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Tamil Nadu coach Kulkarni: 'We lost the Ranji Trophy semi-final at 9am on day one'

"We should have bowled first but the captain had some different instinct," he said

R Sai Kishore is pumped up after taking a wicket  •  PTI

R Sai Kishore is pumped up after taking a wicket  •  PTI

A campaign that ended in semi-final heartbreak for Tamil Nadu has now been jolted by coach Sulakshan Kulkarni's remark that his team lost the match right at the toss on the opening day.
Kulkarni made it clear in no uncertain terms the captain, R Sai Kishore, made the call despite conventional wisdom and his own knowledge of conditions having played and coached for Mumbai, suggesting they should've bowled first.
"I always speak straightforward - we lost the match at 9 o'clock on day one," Kulkarni said after Tamil Nadu were handed an innings defeat by Mumbai inside three days at the Bandra Kurla Complex Ground. "The moment I saw the wicket I exactly knew what we were going to get.
"Everything was set, we won the toss, as a coach, as a Mumbaikar, I know the conditions well. We should have bowled but the captain had some different instinct."
Dinesh Karthik, the India wicketkeeper, termed Kulkarni's comments as "so wrong" and "disappointing", while former TN captain Hemang Badani felt Kulkarni had "thrown Sai Kishore under the bus" with his comments in the aftermath of their defeat.
Sai Kishore's decision to bat first backfired spectacularly as TN were tottering at 42 for 5. They were eventually bowled out for 146. Then they had Mumbai reeling at 106 for 7, before a century from Shardul Thakur hauled Mumbai out of a tricky situation. They eventually managed to make 378, which all but ensured TN were batted out of the game.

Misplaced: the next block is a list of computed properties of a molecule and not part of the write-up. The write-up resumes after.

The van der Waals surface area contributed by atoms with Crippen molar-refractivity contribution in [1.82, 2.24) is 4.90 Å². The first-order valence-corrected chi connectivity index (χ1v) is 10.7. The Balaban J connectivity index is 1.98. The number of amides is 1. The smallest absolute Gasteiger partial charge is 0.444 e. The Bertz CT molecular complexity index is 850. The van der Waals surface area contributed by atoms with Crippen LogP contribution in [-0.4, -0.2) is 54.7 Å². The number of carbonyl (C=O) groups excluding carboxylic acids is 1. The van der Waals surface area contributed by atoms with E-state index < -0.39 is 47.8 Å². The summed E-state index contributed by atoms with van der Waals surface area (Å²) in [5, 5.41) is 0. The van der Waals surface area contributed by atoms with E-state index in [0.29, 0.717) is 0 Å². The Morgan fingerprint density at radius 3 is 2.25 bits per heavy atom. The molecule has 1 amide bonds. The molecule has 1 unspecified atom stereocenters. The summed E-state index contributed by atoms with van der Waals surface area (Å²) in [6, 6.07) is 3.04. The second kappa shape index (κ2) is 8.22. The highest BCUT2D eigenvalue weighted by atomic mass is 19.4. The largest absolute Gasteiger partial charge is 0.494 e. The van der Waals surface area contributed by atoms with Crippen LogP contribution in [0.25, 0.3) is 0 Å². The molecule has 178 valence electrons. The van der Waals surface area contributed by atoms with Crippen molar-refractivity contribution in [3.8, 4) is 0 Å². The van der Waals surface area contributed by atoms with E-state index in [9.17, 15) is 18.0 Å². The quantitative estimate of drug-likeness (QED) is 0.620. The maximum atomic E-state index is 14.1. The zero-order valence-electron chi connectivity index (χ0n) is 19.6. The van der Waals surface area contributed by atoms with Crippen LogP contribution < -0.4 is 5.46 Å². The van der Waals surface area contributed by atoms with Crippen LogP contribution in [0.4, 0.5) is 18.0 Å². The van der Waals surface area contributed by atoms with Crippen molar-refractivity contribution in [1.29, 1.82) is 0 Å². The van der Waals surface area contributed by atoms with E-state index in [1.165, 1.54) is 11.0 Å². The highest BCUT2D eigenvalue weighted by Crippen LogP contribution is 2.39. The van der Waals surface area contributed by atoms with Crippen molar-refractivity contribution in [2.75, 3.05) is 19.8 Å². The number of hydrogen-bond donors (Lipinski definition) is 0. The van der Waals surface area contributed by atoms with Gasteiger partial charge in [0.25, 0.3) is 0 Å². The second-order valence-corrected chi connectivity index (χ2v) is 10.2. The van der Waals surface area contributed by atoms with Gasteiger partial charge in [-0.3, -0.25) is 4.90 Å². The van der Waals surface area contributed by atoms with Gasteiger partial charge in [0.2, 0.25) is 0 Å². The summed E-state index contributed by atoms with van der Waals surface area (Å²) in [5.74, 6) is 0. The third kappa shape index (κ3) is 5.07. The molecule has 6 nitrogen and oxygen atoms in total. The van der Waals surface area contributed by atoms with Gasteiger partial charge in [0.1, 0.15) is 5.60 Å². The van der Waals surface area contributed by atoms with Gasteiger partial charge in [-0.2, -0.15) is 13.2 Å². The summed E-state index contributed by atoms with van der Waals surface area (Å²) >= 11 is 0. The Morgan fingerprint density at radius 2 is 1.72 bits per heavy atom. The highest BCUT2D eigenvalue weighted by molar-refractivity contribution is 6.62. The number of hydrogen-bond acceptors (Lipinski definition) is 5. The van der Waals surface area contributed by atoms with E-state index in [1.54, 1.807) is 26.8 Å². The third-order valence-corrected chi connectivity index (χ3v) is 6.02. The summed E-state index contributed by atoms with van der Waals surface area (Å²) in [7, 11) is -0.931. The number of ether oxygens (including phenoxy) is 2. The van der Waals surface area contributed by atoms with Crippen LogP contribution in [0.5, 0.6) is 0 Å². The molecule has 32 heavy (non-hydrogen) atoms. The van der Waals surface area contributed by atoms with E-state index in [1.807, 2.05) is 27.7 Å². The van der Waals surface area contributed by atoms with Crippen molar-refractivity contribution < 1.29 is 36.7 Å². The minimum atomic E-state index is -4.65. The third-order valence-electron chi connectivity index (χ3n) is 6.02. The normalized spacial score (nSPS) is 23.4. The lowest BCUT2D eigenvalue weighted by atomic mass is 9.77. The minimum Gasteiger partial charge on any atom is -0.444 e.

"When I saw that they had played on a different pitch in the quarter-final and what wicket they gave, I realised that this is a seaming-friendly wicket and it was going to be a very tough match, and we would have to play really well to win this game," Kulkarni said. "Ultimately he [Sai Kishore] is the boss. I can give my feedback and inputs (on) the kind of wickets and Mumbai's mindset.
"We were mentally prepared that whoever wins the toss would bowl first. We knew that we would bowl first. The moment they (on the TV broadcast) heard we would bat first, whatever you say (on how tough it can be to bat early on), it goes in the batsmen's minds. That first half an hour (before play) got in the batsmen's minds.
"When you get into the first over, where the third (fourth) ball, your international player gets out and you see the situation… in the first hour, it's difficult. We lost the plot in the first hour, it's very difficult to come back from there."